Once, I served a celebratory whisky to a man with blackened teeth who said he'd just been released from Ngawha Prison - assault and battery, some drugs too. Not P though - "I never touched that shit," he said, flashing a rotten grin.

Often, a friendly face would attract unwanted attention. Phone numbers on napkins and business cards went straight into the bin. But every so often a hopeful suitor surprised me.

I told a ranger of my fascination with the story of Mt Manaia steeped in Maori mythology, which looms like a dark sentry over Whangarei's west. He suggested that he escort me for a tour up the mountain complete with historical accounts and a picnic date at its summit. I regretfully declined and he promised he would return next week to ask again. He never came back.

As night fell, my visitors would vacate their bar stools for warm young bodies. They spilled in, laughing and embracing, eyes gleaming with the alcohol that already coursed through their veins.

The girls tottered past the bar and into the bathrooms in packs. They would return a little more unstable on their stilettos to eye up the young labourers flexing their ropy forearms.

The orders came thick and fast. Whisky, please. Tequila! Hold the lemon.

Ten dollars was all it cost for a Jagerbomb in Whangarei. A bargain, compared with the city, for the magical concoction that gives young men everywhere courage to make breaks across the dance floor to where their targets gyrate to Rihanna.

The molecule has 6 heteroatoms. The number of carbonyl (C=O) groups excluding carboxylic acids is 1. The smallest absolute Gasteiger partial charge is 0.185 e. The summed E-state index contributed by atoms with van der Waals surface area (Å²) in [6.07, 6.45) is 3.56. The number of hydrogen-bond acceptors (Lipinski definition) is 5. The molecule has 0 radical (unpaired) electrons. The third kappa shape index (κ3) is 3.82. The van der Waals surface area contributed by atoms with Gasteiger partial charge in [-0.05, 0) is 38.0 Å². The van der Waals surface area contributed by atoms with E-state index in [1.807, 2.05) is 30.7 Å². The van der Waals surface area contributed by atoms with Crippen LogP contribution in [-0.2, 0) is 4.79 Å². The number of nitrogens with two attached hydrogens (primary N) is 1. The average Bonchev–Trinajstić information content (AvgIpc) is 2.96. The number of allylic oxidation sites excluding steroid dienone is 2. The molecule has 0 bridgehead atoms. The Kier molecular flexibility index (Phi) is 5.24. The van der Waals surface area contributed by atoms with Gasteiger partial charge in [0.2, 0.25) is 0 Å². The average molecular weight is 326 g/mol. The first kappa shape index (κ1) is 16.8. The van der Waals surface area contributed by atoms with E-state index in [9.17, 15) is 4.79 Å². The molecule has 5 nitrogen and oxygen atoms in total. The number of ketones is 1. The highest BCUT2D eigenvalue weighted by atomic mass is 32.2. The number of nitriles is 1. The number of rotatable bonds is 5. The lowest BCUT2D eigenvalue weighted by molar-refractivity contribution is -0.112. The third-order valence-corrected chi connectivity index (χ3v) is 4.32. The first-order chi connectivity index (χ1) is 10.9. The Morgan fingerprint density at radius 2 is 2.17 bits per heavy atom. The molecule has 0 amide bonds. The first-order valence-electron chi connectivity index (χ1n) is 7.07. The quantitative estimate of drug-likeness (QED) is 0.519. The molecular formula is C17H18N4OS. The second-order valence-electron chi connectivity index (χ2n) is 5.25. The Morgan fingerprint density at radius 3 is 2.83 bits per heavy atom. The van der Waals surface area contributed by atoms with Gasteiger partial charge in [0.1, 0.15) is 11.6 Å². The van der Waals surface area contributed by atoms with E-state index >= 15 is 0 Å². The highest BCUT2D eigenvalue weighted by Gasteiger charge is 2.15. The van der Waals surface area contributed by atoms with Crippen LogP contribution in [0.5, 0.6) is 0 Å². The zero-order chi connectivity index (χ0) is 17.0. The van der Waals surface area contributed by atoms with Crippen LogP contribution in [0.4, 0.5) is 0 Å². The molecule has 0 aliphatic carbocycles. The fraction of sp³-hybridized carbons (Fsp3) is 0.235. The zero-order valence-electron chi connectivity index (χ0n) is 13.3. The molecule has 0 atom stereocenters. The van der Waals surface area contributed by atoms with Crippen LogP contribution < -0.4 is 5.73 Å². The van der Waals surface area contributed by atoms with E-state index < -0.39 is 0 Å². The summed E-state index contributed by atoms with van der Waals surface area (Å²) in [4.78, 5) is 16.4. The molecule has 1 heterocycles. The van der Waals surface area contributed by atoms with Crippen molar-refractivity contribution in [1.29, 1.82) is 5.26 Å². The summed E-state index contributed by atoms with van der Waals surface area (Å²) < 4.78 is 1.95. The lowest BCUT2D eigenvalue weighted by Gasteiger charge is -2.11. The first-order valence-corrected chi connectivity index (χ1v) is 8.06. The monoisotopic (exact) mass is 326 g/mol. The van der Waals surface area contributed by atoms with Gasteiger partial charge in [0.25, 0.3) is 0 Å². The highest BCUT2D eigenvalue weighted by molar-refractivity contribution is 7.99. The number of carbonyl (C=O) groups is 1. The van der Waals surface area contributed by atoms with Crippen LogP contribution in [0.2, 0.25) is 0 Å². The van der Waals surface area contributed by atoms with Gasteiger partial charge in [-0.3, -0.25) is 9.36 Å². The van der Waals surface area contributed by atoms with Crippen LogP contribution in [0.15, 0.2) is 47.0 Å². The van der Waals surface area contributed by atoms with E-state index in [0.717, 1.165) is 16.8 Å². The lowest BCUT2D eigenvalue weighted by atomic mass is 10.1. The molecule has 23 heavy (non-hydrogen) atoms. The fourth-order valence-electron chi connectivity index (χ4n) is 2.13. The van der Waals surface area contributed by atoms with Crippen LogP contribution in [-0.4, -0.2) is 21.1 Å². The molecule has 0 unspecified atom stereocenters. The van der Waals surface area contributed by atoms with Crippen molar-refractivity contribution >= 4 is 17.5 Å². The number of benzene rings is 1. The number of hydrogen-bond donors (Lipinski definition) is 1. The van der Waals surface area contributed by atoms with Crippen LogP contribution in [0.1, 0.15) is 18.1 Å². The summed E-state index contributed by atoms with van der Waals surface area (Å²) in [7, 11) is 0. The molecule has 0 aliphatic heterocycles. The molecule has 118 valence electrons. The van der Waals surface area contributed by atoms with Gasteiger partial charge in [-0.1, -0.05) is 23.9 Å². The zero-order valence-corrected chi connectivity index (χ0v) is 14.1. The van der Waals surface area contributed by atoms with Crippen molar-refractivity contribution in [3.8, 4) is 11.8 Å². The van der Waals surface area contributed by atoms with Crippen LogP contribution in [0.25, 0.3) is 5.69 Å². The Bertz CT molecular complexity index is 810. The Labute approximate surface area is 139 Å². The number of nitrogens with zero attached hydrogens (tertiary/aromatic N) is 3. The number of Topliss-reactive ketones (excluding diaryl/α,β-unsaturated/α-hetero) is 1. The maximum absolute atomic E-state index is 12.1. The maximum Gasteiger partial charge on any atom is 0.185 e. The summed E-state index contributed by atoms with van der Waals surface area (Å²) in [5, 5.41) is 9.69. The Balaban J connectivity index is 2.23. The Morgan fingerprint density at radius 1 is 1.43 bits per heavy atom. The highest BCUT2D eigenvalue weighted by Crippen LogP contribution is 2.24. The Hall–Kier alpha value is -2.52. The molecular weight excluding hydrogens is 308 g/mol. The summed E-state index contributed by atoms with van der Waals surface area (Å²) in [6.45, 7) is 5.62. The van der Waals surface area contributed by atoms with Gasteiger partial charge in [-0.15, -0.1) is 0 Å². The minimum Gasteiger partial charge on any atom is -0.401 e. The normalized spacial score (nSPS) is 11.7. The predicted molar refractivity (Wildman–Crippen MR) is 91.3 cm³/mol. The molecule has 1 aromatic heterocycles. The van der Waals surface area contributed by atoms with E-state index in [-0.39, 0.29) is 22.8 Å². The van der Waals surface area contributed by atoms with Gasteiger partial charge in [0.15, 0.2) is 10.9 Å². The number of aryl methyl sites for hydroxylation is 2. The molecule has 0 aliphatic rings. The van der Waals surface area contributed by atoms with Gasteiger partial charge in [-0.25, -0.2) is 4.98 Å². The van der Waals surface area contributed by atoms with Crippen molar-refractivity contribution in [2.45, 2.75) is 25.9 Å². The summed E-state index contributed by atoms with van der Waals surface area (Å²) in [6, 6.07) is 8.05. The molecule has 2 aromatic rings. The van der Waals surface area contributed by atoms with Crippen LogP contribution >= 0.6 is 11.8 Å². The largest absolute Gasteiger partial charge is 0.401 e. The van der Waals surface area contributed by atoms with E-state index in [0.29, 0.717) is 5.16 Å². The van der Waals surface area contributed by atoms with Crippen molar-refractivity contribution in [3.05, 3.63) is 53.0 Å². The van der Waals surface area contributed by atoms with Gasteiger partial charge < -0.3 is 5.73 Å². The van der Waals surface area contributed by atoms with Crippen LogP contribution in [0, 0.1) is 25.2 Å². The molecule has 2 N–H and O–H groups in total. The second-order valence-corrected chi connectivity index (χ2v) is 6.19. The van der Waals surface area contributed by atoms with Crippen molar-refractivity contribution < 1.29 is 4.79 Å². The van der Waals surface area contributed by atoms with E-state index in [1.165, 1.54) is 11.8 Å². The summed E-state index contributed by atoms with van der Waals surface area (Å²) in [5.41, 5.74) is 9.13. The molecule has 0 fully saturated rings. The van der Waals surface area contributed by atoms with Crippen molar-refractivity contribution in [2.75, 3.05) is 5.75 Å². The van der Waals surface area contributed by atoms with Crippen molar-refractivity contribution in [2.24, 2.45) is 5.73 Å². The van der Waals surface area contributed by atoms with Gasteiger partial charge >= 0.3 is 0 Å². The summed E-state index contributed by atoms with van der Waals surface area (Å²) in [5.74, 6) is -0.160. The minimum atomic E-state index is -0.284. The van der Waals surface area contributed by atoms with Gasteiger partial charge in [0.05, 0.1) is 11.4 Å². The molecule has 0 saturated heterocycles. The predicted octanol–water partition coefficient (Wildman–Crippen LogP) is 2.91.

Quick reflexes allowed me to body block the enterprising souls who lunged across the countertop to help themselves to a complimentary pint.

But I wasn't quick enough the time the bar erupted into an all- out brawl. I spun around to face the fracas and felt a breeze whoosh past my left shoulder. To my admiration, my more experienced colleague had vaulted the bar in one leap and disappeared into the middle of a boiling mass of fists and flat peak caps to negotiate peace.

As the evening wound down, he would disappear to cash up and I would be left to eject the couples pashing in dark corners. Mopping floors sticky with Jagermeister would have been more efficient if it weren't for the 3am stragglers - "you got a boyfriend?" - and the mascara-streaked broken-hearted who needed coaxing out of the gutter outside and into taxis. "I'm sure he'll text back.

"Please put your shirt back on."

SOON, I was running the bar. The first time it happened I assumed the owner had vanished home for the evening. Instead, I found him asleep at a table in a dark corner with his head on one hand, the other wrapped around a beer bottle.

As it turned out, my courageous colleague had quit, and the bar was broke.